Category talk:LSL String

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llSubStringIndex is not mentioned

The function llGetSubString(string src, integer start, integer end) is not mentioned at all on this page. It should be added to the list of build-in functions at the page end.

Hi, llSubStringIndex is in the category now, llGetSubString was there when I looked. If you see any more missing functions like that it is usually easy to fix. Click Edit atop the function's page, and then push the Save Page button without any changes. That will refresh the index. The same trick usually works if you see a function that should not be in the category, like any for the wrong language. The categories are on the function pages but sometimes the wiki needs a little help to keep track. --Cerise Sorbet 06:18, 11 August 2010 (UTC)

Value1 equals value2 is how I spelled value1 == value2, back over in the Category tab. Please fix the spelling, if you're enough more Wiki literate than I to know how.

The == operator needs an example.

Working with the dataserver event I discovered that "\n" within a string taken from a notecard is not read by for example llSetText() as a new line.

Assuming "data" was a string such as "Douglas Adams,High on a rocky promontory\nsat an Electric Monk on a bored horse." it is presented as "High on a rocky promontory\nsat an Electric Monk on a bored horse." by the llSetText

default
{
    dataserver(key id, string data)
    {
        llSetText(llList2String(llCSV2List(data),1), <1.0,1.0,1.0>, 1.0);
    }
}

Whereas

default
{
    state_entry()
    {
        llSetText("High on a rocky promontory\nsat an Electric Monk on a bored horse.", <1.0,1.0,1.0>, 1.0);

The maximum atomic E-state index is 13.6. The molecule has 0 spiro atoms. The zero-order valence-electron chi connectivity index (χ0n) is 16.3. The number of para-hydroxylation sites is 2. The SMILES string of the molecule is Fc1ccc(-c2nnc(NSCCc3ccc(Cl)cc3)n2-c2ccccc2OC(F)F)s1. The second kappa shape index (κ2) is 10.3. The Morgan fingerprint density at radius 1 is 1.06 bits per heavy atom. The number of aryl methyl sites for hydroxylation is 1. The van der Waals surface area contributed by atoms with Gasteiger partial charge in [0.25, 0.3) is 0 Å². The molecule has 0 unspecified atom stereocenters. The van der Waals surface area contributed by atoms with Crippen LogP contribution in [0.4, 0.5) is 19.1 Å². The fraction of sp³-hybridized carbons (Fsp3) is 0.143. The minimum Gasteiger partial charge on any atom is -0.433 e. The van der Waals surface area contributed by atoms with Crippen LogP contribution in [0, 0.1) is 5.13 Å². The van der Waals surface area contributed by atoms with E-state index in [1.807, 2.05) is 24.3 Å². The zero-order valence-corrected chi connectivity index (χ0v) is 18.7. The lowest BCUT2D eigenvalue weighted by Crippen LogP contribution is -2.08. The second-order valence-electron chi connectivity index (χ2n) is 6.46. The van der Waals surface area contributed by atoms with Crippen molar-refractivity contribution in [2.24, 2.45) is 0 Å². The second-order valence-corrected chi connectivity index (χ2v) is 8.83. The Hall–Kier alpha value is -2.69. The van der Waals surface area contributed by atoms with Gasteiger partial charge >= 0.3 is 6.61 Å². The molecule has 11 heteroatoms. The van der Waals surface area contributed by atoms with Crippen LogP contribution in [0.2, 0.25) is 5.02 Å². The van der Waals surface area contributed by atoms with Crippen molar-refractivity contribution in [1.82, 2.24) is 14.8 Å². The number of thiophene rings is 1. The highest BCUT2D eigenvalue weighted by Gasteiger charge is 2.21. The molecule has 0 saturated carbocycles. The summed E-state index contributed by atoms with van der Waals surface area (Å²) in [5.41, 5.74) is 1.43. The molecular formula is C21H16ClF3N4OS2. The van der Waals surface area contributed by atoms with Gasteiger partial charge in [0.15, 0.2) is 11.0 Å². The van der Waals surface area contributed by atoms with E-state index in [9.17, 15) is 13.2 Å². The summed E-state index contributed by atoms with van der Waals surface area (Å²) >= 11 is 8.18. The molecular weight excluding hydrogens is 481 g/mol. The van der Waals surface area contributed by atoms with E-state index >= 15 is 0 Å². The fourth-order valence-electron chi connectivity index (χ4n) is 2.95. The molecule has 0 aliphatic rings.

}
}

is presented as "High on a rocky promontory sat an Electric Monk on a bored horse." as one would expect. -- Eddy 01:48, 29 May 2009 (UTC)

Escaped character support is a feature of the compiler, not the VM. You want Unescape. -- Strife (talk|contribs) 12:12, 29 May 2009 (UTC)

What's the VM? -- Eddy 01:30, 30 May 2009 (UTC)

Mono or LSO. It's what runs and sandboxes your script. VM = Virtual Machine. -- Strife (talk|contribs) 03:13, 30 May 2009 (UTC)

Thanx Strife. 6 months ago "LSO" meant "London Symphony Orchestra" to me. And "mono" was what to expect from original pressings of Beach Boys and Beatles albums. -- Eddy 03:23, 30 May 2009 (UTC)

Alternatives to Null Character as a Separator

Just curious if anyone has found a good character for use as a separator in strings that should never occur in actual user-input? Ordinarily I'd use the null character in other languages, but LSL specifically prevents that as an option. The alternative is to ensure that any separated content (commands, flags etc.) come first, so once those are consumed you can just treat the remaining string as-is, but this isn't an option if you want to transmit several separated values. I was thinking one of the old ASCII control codes might be used, but I'm not clear on how or where these might potentially appear in user-input; the goal is of course to take user-input without having to perform escaping upon it (due to the time/memory costs).
-- Haravikk (talk|contribs) 06:07, 16 November 2015 (PST)

I wrote a dynamic separator selector for TightList, you can get it by including the esl file and defining TIGHTLISTDUMPUNICODE. I've made advances in character generation since writing TL but it should give you the idea. In a couple weeks I'll put my Combined Library (which includes TL) on github and then work on updating it. -- Strife (talk|contribs) 20:01, 30 November 2015 (PST)